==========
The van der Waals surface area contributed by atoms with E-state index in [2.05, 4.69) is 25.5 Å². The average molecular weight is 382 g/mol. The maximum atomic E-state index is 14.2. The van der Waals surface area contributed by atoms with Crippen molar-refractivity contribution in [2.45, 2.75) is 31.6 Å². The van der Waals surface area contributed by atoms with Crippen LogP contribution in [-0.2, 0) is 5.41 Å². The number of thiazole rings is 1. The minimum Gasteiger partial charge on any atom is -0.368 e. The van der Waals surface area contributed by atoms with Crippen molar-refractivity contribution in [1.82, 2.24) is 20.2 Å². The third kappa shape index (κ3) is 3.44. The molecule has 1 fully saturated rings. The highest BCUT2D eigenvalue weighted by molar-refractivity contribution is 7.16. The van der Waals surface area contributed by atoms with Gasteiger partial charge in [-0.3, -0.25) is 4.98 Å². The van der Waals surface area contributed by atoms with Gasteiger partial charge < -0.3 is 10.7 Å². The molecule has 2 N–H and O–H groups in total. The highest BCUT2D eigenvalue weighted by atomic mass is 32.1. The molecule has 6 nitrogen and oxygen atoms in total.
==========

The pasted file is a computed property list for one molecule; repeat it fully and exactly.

The van der Waals surface area contributed by atoms with E-state index in [2.05, 4.69) is 25.5 Å². The average molecular weight is 382 g/mol. The maximum atomic E-state index is 14.2. The van der Waals surface area contributed by atoms with Crippen molar-refractivity contribution in [2.45, 2.75) is 31.6 Å². The van der Waals surface area contributed by atoms with Crippen LogP contribution in [-0.2, 0) is 5.41 Å². The number of thiazole rings is 1. The minimum Gasteiger partial charge on any atom is -0.368 e. The van der Waals surface area contributed by atoms with Crippen molar-refractivity contribution in [1.82, 2.24) is 20.2 Å². The third kappa shape index (κ3) is 3.44. The molecule has 1 fully saturated rings. The highest BCUT2D eigenvalue weighted by molar-refractivity contribution is 7.16. The van der Waals surface area contributed by atoms with Gasteiger partial charge in [-0.3, -0.25) is 4.98 Å². The van der Waals surface area contributed by atoms with Gasteiger partial charge < -0.3 is 10.7 Å². The molecule has 2 N–H and O–H groups in total. The highest BCUT2D eigenvalue weighted by atomic mass is 32.1. The molecule has 6 nitrogen and oxygen atoms in total.